The effect of workplace mobility on air pollution exposure inequality – a case study in the Central Belt of Scotland

Liska, Tomas ORCID:; Heal, Mathew R.; Lin, Chun; Vieno, Massimo ORCID:; Carnell, Edward John ORCID:; Tomlinson, Samuel ORCID:; Loh, Miranda; Reis, Stefan ORCID: 2024 The effect of workplace mobility on air pollution exposure inequality – a case study in the Central Belt of Scotland. Environmental Research: Health, 2 (2), 025006. 15, pp.

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A large number of epidemiological studies have identified air pollution as a major risk to human health. Exposures to the pollutants PM2.5, NO2 and O3 cause cardiovascular and respiratory diseases, cancer and premature mortality. Whilst previous studies have reported demographic inequalities in exposure, with the most deprived and susceptible often being disproportionately exposed to the highest pollutant concentrations, the vast majority of these studies have quantified exposure based only on individuals' place of residence. Here we use anonymised personal data from UK Census 2011, and hourly modelled air pollution concentrations at 0.8 km × 1.4 km spatial resolution in the Central Belt of Scotland, to investigate how inclusion of time spent at place of work or study affects demographic inequalities in exposure. We split the population by sex, ethnic group, age and socio-economic status. Exposure gradients are observed across all demographic characteristics. Air pollution exposures of males are more affected by workplace exposures than females. The White ethnic group has the lowest exposures to NO2 and PM2.5, and highest to O3. Exposures to NO2 and PM2.5 tend to peak between the ages of 21 and 30, but those aged 31 to 50 tend to be most impacted by the inclusion of time spent at workplace in the exposure assessment. People in the two least deprived deciles consistently have the lowest residential-only and combined residential-workplace exposure to NO2 and PM2.5, but experience the highest increase in exposure when including workplace. Overall, including workplace exposure results in relatively small change in median exposure but attenuates some of the exposure inequalities associated with ethnicity and socioeconomic status observed in exposure assessments based only on place of residence.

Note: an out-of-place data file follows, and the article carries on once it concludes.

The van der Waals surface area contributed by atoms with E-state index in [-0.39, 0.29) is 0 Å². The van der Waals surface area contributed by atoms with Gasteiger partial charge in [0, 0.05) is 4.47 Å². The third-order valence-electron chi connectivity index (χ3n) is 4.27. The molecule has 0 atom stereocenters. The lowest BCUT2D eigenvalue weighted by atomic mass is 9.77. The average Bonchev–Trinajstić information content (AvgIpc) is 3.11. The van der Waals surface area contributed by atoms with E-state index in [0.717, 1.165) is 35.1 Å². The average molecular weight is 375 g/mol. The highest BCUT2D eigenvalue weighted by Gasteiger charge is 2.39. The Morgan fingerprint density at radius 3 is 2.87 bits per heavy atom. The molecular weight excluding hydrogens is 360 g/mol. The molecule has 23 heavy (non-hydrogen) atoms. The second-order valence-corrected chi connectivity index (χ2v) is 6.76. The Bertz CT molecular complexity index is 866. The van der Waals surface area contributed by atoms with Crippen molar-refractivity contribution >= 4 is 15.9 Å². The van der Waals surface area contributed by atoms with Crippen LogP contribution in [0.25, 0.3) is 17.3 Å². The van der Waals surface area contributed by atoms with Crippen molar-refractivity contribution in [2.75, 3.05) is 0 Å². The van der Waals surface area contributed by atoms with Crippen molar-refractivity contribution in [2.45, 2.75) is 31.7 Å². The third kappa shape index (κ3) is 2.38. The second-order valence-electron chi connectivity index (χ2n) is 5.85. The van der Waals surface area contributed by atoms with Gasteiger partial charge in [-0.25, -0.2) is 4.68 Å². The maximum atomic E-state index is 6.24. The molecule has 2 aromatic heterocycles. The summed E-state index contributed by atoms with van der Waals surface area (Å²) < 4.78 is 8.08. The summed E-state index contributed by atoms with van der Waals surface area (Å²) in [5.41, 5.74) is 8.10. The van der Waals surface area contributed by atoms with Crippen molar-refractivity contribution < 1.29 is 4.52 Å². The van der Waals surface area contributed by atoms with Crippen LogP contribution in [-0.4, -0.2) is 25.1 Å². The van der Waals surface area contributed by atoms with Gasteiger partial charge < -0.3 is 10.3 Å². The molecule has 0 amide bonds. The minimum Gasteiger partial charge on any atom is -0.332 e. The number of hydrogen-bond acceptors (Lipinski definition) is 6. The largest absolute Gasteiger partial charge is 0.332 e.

Item Type: Publication - Article
Digital Object Identifier (DOI):
UKCEH and CEH Sections/Science Areas: Atmospheric Chemistry and Effects (Science Area 2017-)
Pollution (Science Area 2017-)
UKCEH Fellows
ISSN: 2752-5309
Additional Information. Not used in RCUK Gateway to Research.: Open Access paper - full text available via Official URL link.
Additional Keywords: air pollution exposure, exposure inequality, population mobility, Scotland
NORA Subject Terms: Health
Atmospheric Sciences
Date made live: 02 Apr 2024 13:44 +0 (UTC)

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